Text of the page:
A Day in November is a gentle encounter with a puppet and his puppeteer, Theater Atelie 313’s Rumen Gavanozov. We meet the Old Man, the puppet, who is nearing the end of his life at the ripe old age of a hundred. He’s a strange dithery entity who’s controlled tenderly by Gavanozov, slowly popping and plodding around the space in a state of unrest and puzzlement.
The pace of the piece is slow and nothing much happens – this is more an exploration of the lonely moments before death. All the pitfalls of old age make an appearance as the puppet constantly falls asleep, gets confused at his own reflection and forgets his name.
The slow pace of this production pulls the spectator into a smooth almost dream-like state – if in a better venue Gavanozov may have had more luck keeping us focused, but due to noise pollution this temperate performance couldn’t find its rhythm. Gavanozov has made a clear decision to keep the piece as silent as possible, with little music, leaving the atmosphere quite cold throughout.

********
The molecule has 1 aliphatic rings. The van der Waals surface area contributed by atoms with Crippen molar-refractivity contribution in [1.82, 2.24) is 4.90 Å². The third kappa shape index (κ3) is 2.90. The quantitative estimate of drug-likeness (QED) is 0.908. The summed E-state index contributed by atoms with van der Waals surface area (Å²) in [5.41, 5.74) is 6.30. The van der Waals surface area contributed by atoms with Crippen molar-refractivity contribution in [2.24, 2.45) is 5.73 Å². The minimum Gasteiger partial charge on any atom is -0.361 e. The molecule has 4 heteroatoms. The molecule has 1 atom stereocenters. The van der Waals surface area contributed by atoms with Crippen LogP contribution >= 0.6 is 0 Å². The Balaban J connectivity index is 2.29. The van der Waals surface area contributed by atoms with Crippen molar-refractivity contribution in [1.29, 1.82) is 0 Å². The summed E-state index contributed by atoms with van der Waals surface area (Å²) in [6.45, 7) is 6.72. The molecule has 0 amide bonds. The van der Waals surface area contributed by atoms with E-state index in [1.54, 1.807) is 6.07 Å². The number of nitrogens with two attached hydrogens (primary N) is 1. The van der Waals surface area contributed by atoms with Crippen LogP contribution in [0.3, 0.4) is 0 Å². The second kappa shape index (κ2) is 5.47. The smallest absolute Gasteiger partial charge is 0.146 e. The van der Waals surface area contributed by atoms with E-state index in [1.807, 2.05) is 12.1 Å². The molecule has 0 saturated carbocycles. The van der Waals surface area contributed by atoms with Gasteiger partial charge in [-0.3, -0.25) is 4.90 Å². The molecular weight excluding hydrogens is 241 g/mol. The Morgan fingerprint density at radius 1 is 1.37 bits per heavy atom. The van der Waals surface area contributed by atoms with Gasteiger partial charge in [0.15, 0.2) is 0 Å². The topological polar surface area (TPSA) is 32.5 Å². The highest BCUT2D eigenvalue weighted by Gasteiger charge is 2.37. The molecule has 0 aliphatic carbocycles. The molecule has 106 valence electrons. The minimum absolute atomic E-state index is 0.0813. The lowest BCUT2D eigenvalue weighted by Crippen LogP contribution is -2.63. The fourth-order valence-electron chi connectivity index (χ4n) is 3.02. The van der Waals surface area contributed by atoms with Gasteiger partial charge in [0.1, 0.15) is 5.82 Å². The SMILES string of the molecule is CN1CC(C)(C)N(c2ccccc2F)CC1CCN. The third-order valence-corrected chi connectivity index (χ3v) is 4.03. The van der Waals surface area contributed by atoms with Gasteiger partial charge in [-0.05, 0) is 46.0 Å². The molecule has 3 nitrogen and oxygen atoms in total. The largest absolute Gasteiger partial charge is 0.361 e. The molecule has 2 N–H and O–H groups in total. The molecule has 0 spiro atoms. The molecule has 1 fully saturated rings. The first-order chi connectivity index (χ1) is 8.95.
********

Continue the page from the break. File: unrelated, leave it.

The real heart of the performance is Gavanozov’s relationship with the Old Man, like that of a son looking after his aged father – at times he’s tender and caring, then frustration clouds over and we feel the inevitable end closing in.
A Day in November may not be for most audience members, but there’s something praiseworthy in its simplicity.